Savings from increased fuel prices in the six Gulf nations will average 0.5 percent of gross domestic product (GDP) -- around $7 billion -- this year against an estimated deficit of 12.4 percent of GDP, it said.
"Recent moves to reform subsidies signal political willingness to address the damaging effect of low oil prices on budgets," said Moody's analyst Mathias Angonin.
"However, they fall short of the scale of economic and fiscal reform required to achieve budget balance," he said.
All the six Gulf Cooperation Council (GCC) states, which depend heavily on oil income, have reduced generous fuel, electricity and other subsidies to cut spending in the face of falling revenues.
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The GCC groups energy-rich Bahrain, Kuwait, Oman, Qatar, Saudi Arabia and the United Arab Emirates. All of them posted a budget deficit last year.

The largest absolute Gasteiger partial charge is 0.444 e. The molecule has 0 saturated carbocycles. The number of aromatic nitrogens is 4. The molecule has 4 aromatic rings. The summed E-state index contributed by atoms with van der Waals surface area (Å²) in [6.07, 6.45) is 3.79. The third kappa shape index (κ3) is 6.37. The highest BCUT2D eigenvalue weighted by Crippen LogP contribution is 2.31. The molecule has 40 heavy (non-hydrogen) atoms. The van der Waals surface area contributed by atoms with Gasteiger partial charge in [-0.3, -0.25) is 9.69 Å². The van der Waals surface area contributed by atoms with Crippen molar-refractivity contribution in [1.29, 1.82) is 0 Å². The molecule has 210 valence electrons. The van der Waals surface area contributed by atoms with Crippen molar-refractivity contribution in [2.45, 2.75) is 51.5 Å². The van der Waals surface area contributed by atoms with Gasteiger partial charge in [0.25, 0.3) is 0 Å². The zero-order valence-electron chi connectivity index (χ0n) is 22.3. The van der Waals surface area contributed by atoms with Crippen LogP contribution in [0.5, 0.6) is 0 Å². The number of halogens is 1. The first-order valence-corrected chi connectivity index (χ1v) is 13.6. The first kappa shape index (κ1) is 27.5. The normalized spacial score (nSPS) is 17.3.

Moody's forecast that the price of oil will average $33 a barrel in 2016, way below its price of around $110 a barrel before it began to decline in mid-2014. It estimated the price to be $38 a barrel next year.
"While the GCC governments' balance sheets remain solid on a consolidated basis, we anticipate a sharp deterioration in the governments' net asset position as a consequence of the decline in oil prices," Moody's said.
The reforms will however lead to efficiency gains, reduce distortions caused by very low prices and cut domestic energy consumption, it said.
Moody's expects GCC states to take other fiscal measures such as raising corporate taxes and introducing value-added taxes in the face of a long period of low oil revenues.